England began their preparations for this summer's World Cup with a 2-1 home victory over Nigeria.
The encouraging news for England is that Harry Kane is looking sharp, Raheem Sterling seems remarkably unaffected by all the recent scrutiny and, if Gareth Southgate’s team can play in the World Cup as they did here during the opening 45 minutes, perhaps it is not too outlandish to think they can make a decent impression in Russia, after all.
Unfortunately that tells only part of the story and, with England, there always seems to be a cloud attached to every silver lining. Two-nil ahead at the break, Southgate’s team looked on course to win with ease. As it was, the England manager must have been startled by their deterioration after the break when Nigeria, such obliging opponents throughout the opening 45 minutes, pulled one back through Alex Iwobi and could conceivably have saved themselves.
That period was a stark reminder that England will be flying out to Russia as a work in progress. Overall the good outweighed the bad but it was a close-run thing at times and Southgate must wonder why his players lost their momentum after such an impressive first-half performance, featuring goals from Gary Cahill and Kane and enough bright, attacking football to create the firm impression that Southgate’s plans are slowly coming together.
Might this be the team that starts against Tunisia in Volgograd on 18 June? Southgate had made it clear the time for experimentation was over and England’s formation for Russia will almost certainly be this 3-3-2-2 system with Sterling operating in a central attacking position alongside Kane.
Southgate, in other words, has chosen not to employ orthodox wingers. That, however, is not such a problem when Kieran Trippier and Ashley Young can provide extra width as attacking full-backs. Dele Alli was chosen ahead of Ruben Loftus-Cheek, most probably because of the Tottenham player’s understanding with Kane, and Jesse Lingard’s selection was another sign that Southgate wants two attacking midfielders who will make it their business to enter the opposition penalty area.
Quietly, and increasingly convincingly, Southgate has put in place an attacking system with a heavy emphasis on breaking forward at speed. Trippier demonstrated his ability to deliver pinpoint crosses with the seventh-minute corner for Cahill’s headed goal and, suddenly, the decision to use Kyle Walker as one of England’s three centre-halves no longer seems so questionable. Walker has had to curtail his driving runs from defence but Trippier, though not quite so jet-heeled, is the more accomplished crosser of the ball.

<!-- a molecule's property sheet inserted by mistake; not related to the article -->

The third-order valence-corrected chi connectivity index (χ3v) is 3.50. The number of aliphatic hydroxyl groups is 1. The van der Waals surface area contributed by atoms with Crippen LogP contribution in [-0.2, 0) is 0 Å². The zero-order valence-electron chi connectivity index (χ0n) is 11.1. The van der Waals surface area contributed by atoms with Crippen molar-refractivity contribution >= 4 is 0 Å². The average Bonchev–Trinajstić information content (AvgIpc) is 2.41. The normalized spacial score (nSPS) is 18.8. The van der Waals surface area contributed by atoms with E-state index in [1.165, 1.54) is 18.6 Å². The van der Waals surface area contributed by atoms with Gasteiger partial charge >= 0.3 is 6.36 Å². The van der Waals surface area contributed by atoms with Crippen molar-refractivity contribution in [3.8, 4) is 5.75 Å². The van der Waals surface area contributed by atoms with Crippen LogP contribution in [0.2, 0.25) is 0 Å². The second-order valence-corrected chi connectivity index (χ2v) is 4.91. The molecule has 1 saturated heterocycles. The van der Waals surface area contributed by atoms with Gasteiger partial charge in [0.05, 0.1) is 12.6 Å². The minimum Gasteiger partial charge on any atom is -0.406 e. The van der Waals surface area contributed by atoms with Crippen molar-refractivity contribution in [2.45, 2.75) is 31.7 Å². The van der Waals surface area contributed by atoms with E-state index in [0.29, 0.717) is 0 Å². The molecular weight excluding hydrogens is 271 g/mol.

Here, too, was evidence that Southgate’s preferred system allows Sterling to exert more of an influence than if he was playing on the wing. Southgate had admitted in one interview that he gave serious consideration to dropping Sterling from his starting lineup because the Manchester City player reported a day late for training.
Southgate decided against it because he did not want to add to the blizzard of publicity surrounding Sterlingover the last week and the player looked determined to justify that decision. Sterling played as though he did not have a care in the world – a constant menace to the Nigerian defence with his speed, direct running and ability to create space for others.
Unfortunately for Sterling, he is going through one of those periods in which he seems to have a magnetic attraction to controversy and, as Southgate has acknowledged, not all the criticism is unjustified. This one came in the form of a penalty-box dive seven minutes into the second half and, justifiably, he was shown a yellow card for his troubles.
Sterling’s intention was to make it look as though the Nigeria goalkeeper, Francis Uzoho, had brought him down when, in reality, it was the England player trying to initiate the contact. It was poor on Sterling’s part and the Italian referee, Marco Guida, was wise not to fall into the trap.
Perhaps that moment summed up England’s nervousness at the start of the second half. By half-time, Southgate must have been thrilled by the slick way his team were moving the ball and Nigeria were so overwhelmed during that period that their manager, Gernot Rohr, brought on four substitutes straight after the interval.
England looked entirely comfortable but that changed two minutes after the restart when Odion Ighalo, the former Watford striker, cracked a shot against the post and Iwobi fired in the rebound. England had plenty of defenders in close proximity. None could get to the ball ahead of Iwobi and suddenly the boisterous hordes of Nigerian fans behind that goal turned up the volume.
Kane had doubled England’s lead in the 39th minute from Sterling’s pass, firing a right-footed shot that went through the legs of the centre-half William Troost-Ekong on the way. In the second half, however, England’s front two were never so threatening. Nigeria had chances to equalise and the game drifted rather aimlessly to its conclusion. SHARE THIS STORY USING ANY OF THE BUTTON BELOW ⬇ PLACE YOUR TEXT ADVERT BELOW ⬇⬇⬇